Current situation at 0116hrs JST : No tsumani observed as of yet however a minor change in sea level detected in one area, and no tsunami disaster expected. Tsunami warnings lifted.

    No further damage or further anomalies in the Fukushima nuclear reactors.

    Onagawa nuclear power plant in Miyagi has lost 2 out of 3 external power transmission lines supplying it, after it was shut down safely after the 11th March quake.

    More intense aftershocks are to be expected.

    Power outages across all of Aomori, Iwate, Akita; also parts of Miyagi, Yamagata

    My own lights flickered lots about 10 seconds before the seismic waves hit my house.

    Power still operating in Koriyama city.

    My nerves are still quaking.

    Regards

    Kevin.

  6. Latitude says:

    good Lord…those poor people

  7. Kevin Cave says:

    NHK World has excellent coverage in English at : http://www3.nhk.or.jp/daily/english/

    Regards

    Kevin.

  8. Kevin Cave says:

    0134hrs JST

    Monitoring stations at Fukushima 1&2, Onagawa nuclear power stations show no change following the aftershock, according to the cabinet office.

  9. Rhoda R says:

    Those poor people just can’t catch a break, can they?

  10. duncan b says:

    This is worrying of course but I’m confused by the use of the word ‘depth’. Does it actually mean ‘distance from land’?

  11. Viv Evans says:

    Thank you very much for your updates, Kevin.

    Cool observations under pressure – or under shakings, external and internal – are extremely valuable, and tell more than a press notice.

    I hope you, your friends and family are ok.

  12. David A. Evans. says:

    Jay Davis says:
    April 7, 2011 at 9:13 am

    Someone, somewhere has mistranslated something. Nowhere on earth is there water 25 miles deep.

    No, you misunderstand. It means 25 miles under the seabed.

    DaveE.

  13. TonyG says:

    Jay Davis says:
    Someone, somewhere has mistranslated something. Nowhere on earth is there water 25 miles deep.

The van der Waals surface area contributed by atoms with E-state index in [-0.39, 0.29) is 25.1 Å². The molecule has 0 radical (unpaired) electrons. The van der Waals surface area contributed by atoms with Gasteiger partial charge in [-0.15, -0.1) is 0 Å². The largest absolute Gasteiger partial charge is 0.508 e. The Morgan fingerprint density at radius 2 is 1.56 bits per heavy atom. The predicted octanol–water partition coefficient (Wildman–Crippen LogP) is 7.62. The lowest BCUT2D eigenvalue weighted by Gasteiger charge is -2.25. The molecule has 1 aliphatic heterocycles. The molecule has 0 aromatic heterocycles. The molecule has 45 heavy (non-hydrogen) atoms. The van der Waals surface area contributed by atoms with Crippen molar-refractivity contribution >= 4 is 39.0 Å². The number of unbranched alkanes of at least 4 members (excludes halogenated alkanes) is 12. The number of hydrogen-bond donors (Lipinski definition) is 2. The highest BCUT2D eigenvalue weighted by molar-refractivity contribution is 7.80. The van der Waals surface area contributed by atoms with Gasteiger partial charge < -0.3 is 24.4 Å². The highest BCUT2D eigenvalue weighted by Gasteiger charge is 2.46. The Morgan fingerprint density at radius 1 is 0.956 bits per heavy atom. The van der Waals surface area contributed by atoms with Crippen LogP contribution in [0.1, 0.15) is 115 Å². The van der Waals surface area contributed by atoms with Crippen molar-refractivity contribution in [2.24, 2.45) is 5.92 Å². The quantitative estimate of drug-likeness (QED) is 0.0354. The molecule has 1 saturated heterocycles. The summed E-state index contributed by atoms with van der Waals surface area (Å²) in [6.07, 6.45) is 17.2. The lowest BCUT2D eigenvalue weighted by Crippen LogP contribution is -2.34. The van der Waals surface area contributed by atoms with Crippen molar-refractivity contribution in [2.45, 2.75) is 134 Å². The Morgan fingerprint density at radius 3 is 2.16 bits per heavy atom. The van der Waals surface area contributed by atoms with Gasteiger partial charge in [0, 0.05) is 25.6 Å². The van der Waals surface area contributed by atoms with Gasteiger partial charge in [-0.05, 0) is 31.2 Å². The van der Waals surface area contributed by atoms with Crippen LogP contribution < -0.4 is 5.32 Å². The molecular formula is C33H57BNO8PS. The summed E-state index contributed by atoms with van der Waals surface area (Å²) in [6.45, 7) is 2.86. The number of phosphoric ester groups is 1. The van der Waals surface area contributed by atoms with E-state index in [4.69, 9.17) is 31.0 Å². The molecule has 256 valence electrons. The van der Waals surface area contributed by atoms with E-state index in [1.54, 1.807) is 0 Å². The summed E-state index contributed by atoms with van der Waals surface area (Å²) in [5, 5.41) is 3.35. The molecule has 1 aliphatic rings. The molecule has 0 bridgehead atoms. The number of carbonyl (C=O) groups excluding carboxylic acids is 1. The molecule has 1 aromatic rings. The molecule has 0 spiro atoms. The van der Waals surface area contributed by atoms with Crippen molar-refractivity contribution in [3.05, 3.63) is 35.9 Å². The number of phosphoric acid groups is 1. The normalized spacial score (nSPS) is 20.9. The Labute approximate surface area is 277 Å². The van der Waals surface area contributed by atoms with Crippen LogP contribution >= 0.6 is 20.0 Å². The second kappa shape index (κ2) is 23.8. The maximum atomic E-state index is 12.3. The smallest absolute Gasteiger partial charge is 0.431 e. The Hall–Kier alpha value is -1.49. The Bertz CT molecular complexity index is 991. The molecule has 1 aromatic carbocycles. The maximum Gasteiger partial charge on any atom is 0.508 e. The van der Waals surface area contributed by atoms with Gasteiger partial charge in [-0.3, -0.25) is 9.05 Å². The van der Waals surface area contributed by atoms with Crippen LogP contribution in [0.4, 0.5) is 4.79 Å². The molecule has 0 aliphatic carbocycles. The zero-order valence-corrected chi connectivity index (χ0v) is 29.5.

Not sure but I think it means depth in the crust, not depth in the ocean. Although that’s still pretty deep.

  14. JamesS says:

    “Depth” in this case means the actual location — the focus, or hypocenter — of the quake. They’re saying the actual break in the rock occurred 25 miles down. The “epicenter” is the point on the Earth’s surface directly above the focus.

  15. Lucy says:

    What was up with the blue light?

  16. Scott R says:

    “Depth” is how far down in the earth the tectonic rupture occurred, i.e. Where the actual slipping of rock against rock happened. Latitude, longitude, and depth define the 3d location of the quake which is called the “hypocenter”. The “epicenter” is the projection of that 3d point vertically to the surface — the point directly above the hypocenter.

  17. vukcevic says:

    Some of you may remember one or two of my posts in the previous earthquake thread, when I started a daily updates of quakes and geomagnetic activity, prompted by the New Zealand’s earthquake.
    Data isn’t yet sufficiently numerous to have any pronouncements.
    http://www.vukcevic.talktalk.net/EQr.htm
    Updates are at 8am UTC (results plotted refer to the previous 24h)

  18. dp says:

    Someone, somewhere has mistranslated something. Nowhere on earth is there water 25 miles deep.

    Which is probably why the quote is “25 km under the water” and not under water.

  19. MikeA says:

    Suspect that ‘depth’ is the depth of the epicentre of the quake in the Earth’s crust.

  20. Alan Bates says:

    Depth of 25 km.
    Clearly, it cannot be the depth of water. I strongly suspect this is referring to the depth in the solid earth i.e. the depth starting at the sea bed and going down.

    Earthquakes are common at subduction zones well below the ocean bottom. The subsiding plate “sticks” for a while, stress builds up and something gives to produce the earthquake.

  21. Martin C says:

    I believe the ‘depth’ is referring to the depth in the earth where the epicenter was. Not unusual for it to be many miles below the surface of the earth.

  22. Curious Canuck says:

    Since it’s quiet and all those people who know better than me aren’t putting it out there, the use of ‘depth’ seems quite correct.

    http://en.wikipedia.org/wiki/Earthquake